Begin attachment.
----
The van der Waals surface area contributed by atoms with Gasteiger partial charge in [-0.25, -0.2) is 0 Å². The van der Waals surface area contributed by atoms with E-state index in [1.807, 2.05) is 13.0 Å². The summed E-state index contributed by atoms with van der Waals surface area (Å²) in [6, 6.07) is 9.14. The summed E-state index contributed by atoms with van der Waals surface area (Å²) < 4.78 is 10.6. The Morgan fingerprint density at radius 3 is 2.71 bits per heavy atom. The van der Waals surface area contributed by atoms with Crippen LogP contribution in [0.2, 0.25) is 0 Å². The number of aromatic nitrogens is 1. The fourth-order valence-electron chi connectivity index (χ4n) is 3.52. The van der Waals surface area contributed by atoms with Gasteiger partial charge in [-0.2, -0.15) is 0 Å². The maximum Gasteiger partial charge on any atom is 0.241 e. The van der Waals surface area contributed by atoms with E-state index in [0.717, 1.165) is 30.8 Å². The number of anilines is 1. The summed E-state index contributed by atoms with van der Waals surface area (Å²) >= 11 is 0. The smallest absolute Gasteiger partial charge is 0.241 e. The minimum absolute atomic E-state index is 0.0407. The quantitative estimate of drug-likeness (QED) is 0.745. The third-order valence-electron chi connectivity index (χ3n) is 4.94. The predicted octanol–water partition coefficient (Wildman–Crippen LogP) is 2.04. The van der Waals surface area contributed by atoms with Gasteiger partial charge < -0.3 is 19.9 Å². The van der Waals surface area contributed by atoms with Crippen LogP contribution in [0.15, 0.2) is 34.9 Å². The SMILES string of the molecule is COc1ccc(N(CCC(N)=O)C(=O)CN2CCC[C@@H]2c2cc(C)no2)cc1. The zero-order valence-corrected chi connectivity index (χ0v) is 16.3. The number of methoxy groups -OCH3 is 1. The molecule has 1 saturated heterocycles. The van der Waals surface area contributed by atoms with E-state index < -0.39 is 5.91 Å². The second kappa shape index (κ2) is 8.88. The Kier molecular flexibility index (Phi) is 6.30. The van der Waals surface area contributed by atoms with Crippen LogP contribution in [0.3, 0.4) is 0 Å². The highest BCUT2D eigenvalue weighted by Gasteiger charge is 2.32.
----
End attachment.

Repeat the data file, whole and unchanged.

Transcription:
The van der Waals surface area contributed by atoms with Gasteiger partial charge in [-0.25, -0.2) is 0 Å². The van der Waals surface area contributed by atoms with E-state index in [1.807, 2.05) is 13.0 Å². The summed E-state index contributed by atoms with van der Waals surface area (Å²) in [6, 6.07) is 9.14. The summed E-state index contributed by atoms with van der Waals surface area (Å²) < 4.78 is 10.6. The Morgan fingerprint density at radius 3 is 2.71 bits per heavy atom. The van der Waals surface area contributed by atoms with Crippen LogP contribution in [0.2, 0.25) is 0 Å². The number of aromatic nitrogens is 1. The fourth-order valence-electron chi connectivity index (χ4n) is 3.52. The van der Waals surface area contributed by atoms with Gasteiger partial charge in [-0.2, -0.15) is 0 Å². The maximum Gasteiger partial charge on any atom is 0.241 e. The van der Waals surface area contributed by atoms with E-state index in [0.717, 1.165) is 30.8 Å². The number of anilines is 1. The summed E-state index contributed by atoms with van der Waals surface area (Å²) >= 11 is 0. The smallest absolute Gasteiger partial charge is 0.241 e. The minimum absolute atomic E-state index is 0.0407. The quantitative estimate of drug-likeness (QED) is 0.745. The third-order valence-electron chi connectivity index (χ3n) is 4.94. The predicted octanol–water partition coefficient (Wildman–Crippen LogP) is 2.04. The van der Waals surface area contributed by atoms with Gasteiger partial charge < -0.3 is 19.9 Å². The van der Waals surface area contributed by atoms with Crippen LogP contribution in [0.15, 0.2) is 34.9 Å². The SMILES string of the molecule is COc1ccc(N(CCC(N)=O)C(=O)CN2CCC[C@@H]2c2cc(C)no2)cc1. The zero-order valence-corrected chi connectivity index (χ0v) is 16.3. The number of methoxy groups -OCH3 is 1. The molecule has 1 saturated heterocycles. The van der Waals surface area contributed by atoms with E-state index < -0.39 is 5.91 Å². The second kappa shape index (κ2) is 8.88. The Kier molecular flexibility index (Phi) is 6.30. The van der Waals surface area contributed by atoms with Crippen LogP contribution in [0.3, 0.4) is 0 Å². The highest BCUT2D eigenvalue weighted by Gasteiger charge is 2.32.